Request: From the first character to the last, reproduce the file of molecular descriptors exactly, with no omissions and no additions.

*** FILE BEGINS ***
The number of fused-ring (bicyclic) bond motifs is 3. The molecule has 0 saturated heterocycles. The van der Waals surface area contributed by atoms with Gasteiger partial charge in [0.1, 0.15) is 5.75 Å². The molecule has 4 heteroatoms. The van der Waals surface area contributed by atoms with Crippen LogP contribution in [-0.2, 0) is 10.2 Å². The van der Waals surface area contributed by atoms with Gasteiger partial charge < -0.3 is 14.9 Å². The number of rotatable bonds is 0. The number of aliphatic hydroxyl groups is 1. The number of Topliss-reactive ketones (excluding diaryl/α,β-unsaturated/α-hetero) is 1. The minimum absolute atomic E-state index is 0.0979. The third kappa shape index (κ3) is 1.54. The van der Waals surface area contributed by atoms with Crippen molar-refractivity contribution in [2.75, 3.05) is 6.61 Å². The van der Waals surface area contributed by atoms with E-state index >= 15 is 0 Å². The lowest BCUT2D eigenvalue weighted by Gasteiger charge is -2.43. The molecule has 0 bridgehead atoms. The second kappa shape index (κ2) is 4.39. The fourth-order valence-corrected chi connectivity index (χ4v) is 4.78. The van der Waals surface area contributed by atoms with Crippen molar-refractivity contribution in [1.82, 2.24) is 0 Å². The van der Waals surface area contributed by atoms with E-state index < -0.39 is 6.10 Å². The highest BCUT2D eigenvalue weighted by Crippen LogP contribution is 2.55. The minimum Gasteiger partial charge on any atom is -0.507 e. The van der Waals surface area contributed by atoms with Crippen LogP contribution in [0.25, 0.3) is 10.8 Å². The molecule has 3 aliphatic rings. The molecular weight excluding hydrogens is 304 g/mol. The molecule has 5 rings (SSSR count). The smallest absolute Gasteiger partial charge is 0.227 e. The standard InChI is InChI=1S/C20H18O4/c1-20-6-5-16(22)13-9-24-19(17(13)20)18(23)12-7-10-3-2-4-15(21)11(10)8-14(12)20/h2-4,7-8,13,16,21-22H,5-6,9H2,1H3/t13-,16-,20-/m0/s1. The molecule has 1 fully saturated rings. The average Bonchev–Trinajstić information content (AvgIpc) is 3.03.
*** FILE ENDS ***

The number of fused-ring (bicyclic) bond motifs is 3. The molecule has 0 saturated heterocycles. The van der Waals surface area contributed by atoms with Gasteiger partial charge in [0.1, 0.15) is 5.75 Å². The molecule has 4 heteroatoms. The van der Waals surface area contributed by atoms with Crippen LogP contribution in [-0.2, 0) is 10.2 Å². The van der Waals surface area contributed by atoms with Gasteiger partial charge < -0.3 is 14.9 Å². The number of rotatable bonds is 0. The number of aliphatic hydroxyl groups is 1. The number of Topliss-reactive ketones (excluding diaryl/α,β-unsaturated/α-hetero) is 1. The minimum absolute atomic E-state index is 0.0979. The third kappa shape index (κ3) is 1.54. The van der Waals surface area contributed by atoms with Crippen molar-refractivity contribution in [2.75, 3.05) is 6.61 Å². The van der Waals surface area contributed by atoms with E-state index >= 15 is 0 Å². The lowest BCUT2D eigenvalue weighted by Gasteiger charge is -2.43. The molecule has 0 bridgehead atoms. The second kappa shape index (κ2) is 4.39. The fourth-order valence-corrected chi connectivity index (χ4v) is 4.78. The van der Waals surface area contributed by atoms with Crippen molar-refractivity contribution in [1.82, 2.24) is 0 Å². The van der Waals surface area contributed by atoms with E-state index < -0.39 is 6.10 Å². The highest BCUT2D eigenvalue weighted by Crippen LogP contribution is 2.55. The minimum Gasteiger partial charge on any atom is -0.507 e. The van der Waals surface area contributed by atoms with Crippen LogP contribution in [0.25, 0.3) is 10.8 Å². The molecule has 3 aliphatic rings. The molecular weight excluding hydrogens is 304 g/mol. The molecule has 5 rings (SSSR count). The smallest absolute Gasteiger partial charge is 0.227 e. The standard InChI is InChI=1S/C20H18O4/c1-20-6-5-16(22)13-9-24-19(17(13)20)18(23)12-7-10-3-2-4-15(21)11(10)8-14(12)20/h2-4,7-8,13,16,21-22H,5-6,9H2,1H3/t13-,16-,20-/m0/s1. The molecule has 1 fully saturated rings. The average Bonchev–Trinajstić information content (AvgIpc) is 3.03.